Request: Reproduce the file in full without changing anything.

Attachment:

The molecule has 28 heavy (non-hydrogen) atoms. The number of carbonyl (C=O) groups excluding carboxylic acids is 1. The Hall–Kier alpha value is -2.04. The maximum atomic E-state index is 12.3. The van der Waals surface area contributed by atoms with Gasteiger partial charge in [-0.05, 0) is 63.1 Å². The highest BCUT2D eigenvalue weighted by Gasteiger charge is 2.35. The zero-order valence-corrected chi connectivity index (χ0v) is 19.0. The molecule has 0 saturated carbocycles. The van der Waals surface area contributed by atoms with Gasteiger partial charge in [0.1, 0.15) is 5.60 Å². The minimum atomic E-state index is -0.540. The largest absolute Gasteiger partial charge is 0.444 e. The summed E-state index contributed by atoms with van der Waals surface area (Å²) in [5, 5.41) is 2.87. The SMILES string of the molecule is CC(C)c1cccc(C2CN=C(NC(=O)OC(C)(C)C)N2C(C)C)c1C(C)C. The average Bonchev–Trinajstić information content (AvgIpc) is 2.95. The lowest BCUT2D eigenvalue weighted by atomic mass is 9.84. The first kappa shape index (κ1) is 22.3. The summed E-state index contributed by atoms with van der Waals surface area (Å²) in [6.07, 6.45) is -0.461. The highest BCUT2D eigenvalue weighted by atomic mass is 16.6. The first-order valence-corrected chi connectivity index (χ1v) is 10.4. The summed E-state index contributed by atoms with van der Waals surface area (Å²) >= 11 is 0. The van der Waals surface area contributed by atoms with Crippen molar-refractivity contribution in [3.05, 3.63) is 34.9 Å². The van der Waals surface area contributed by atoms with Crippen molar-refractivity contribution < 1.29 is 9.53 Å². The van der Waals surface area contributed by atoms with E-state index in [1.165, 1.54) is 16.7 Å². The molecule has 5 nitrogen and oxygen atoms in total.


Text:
The molecule has 28 heavy (non-hydrogen) atoms. The number of carbonyl (C=O) groups excluding carboxylic acids is 1. The Hall–Kier alpha value is -2.04. The maximum atomic E-state index is 12.3. The van der Waals surface area contributed by atoms with Gasteiger partial charge in [-0.05, 0) is 63.1 Å². The highest BCUT2D eigenvalue weighted by Gasteiger charge is 2.35. The zero-order valence-corrected chi connectivity index (χ0v) is 19.0. The molecule has 0 saturated carbocycles. The van der Waals surface area contributed by atoms with Gasteiger partial charge in [0.1, 0.15) is 5.60 Å². The minimum atomic E-state index is -0.540. The largest absolute Gasteiger partial charge is 0.444 e. The summed E-state index contributed by atoms with van der Waals surface area (Å²) in [5, 5.41) is 2.87. The SMILES string of the molecule is CC(C)c1cccc(C2CN=C(NC(=O)OC(C)(C)C)N2C(C)C)c1C(C)C. The average Bonchev–Trinajstić information content (AvgIpc) is 2.95. The lowest BCUT2D eigenvalue weighted by atomic mass is 9.84. The first kappa shape index (κ1) is 22.3. The summed E-state index contributed by atoms with van der Waals surface area (Å²) in [6.07, 6.45) is -0.461. The highest BCUT2D eigenvalue weighted by atomic mass is 16.6. The first-order valence-corrected chi connectivity index (χ1v) is 10.4. The summed E-state index contributed by atoms with van der Waals surface area (Å²) >= 11 is 0. The van der Waals surface area contributed by atoms with Crippen molar-refractivity contribution in [3.05, 3.63) is 34.9 Å². The van der Waals surface area contributed by atoms with Crippen molar-refractivity contribution < 1.29 is 9.53 Å². The van der Waals surface area contributed by atoms with E-state index in [1.165, 1.54) is 16.7 Å². The molecule has 5 nitrogen and oxygen atoms in total.